A Neat Satellite Image: a Short Weather Lesson

Something neat is in satellite imagery and there's a meteorology lesson in it. Thunderstorms always produce rain-cooled air that hits the ground and spreads out much like pancake batter. The leading edge of this cool air is called an "outflow boundary" and acts like a small scale cold front. Under the right conditions, they can force other storms to develop, or they can suppress thunderstorm development. Clusters of thunderstorms produce the largest outflow boundaries because their outflows combine. Thunderstorms have been moving out of the Black Hills this morning, closing in on the northern border of NE. This outflow boundary is progressing southward through the Sandhills and Panhandle. Note the herring-bone structure to the clouds behind the boundary. These are "wave clouds" and they occur because the air does not want to rise. We refer to the air as "stable". The outflow is forcing the air to rise, but because it doesn't want to, the air sinks back to where it was (and actually a little lower than where it was). This doesn't occur just once; an oscillation of up and down motion is created which results in these "wave clouds". Now, if the air being forced to rise was unstable, meaning that it wanted to rise but needed some assistance, then the air would erupt rapidly upward and new thunderstorms would develop.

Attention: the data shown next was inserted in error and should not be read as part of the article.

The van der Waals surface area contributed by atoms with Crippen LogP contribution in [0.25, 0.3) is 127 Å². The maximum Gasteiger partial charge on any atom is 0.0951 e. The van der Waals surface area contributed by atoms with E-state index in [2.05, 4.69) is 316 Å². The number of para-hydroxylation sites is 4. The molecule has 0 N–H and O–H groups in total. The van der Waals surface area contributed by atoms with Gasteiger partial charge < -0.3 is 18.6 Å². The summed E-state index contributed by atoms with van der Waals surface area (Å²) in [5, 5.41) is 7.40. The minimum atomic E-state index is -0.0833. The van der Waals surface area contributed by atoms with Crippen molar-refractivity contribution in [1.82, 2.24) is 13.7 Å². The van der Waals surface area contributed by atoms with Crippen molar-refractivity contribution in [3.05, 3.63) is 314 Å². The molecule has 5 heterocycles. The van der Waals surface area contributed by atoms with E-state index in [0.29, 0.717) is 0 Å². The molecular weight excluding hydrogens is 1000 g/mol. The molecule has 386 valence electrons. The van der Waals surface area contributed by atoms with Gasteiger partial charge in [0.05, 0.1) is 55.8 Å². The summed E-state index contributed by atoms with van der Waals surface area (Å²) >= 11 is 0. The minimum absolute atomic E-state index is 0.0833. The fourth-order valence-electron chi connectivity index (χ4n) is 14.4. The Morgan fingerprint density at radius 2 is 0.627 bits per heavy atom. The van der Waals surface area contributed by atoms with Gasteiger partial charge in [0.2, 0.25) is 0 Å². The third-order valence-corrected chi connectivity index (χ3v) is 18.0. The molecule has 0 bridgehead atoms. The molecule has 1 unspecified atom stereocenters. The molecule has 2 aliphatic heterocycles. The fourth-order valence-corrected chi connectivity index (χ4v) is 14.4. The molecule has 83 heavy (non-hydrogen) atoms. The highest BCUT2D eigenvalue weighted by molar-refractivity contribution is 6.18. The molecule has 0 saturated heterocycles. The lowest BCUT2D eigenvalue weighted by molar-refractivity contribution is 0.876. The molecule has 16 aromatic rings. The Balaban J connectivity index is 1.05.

This page was composed by the staff at the National Weather Service in Hastings, Nebraska.

 



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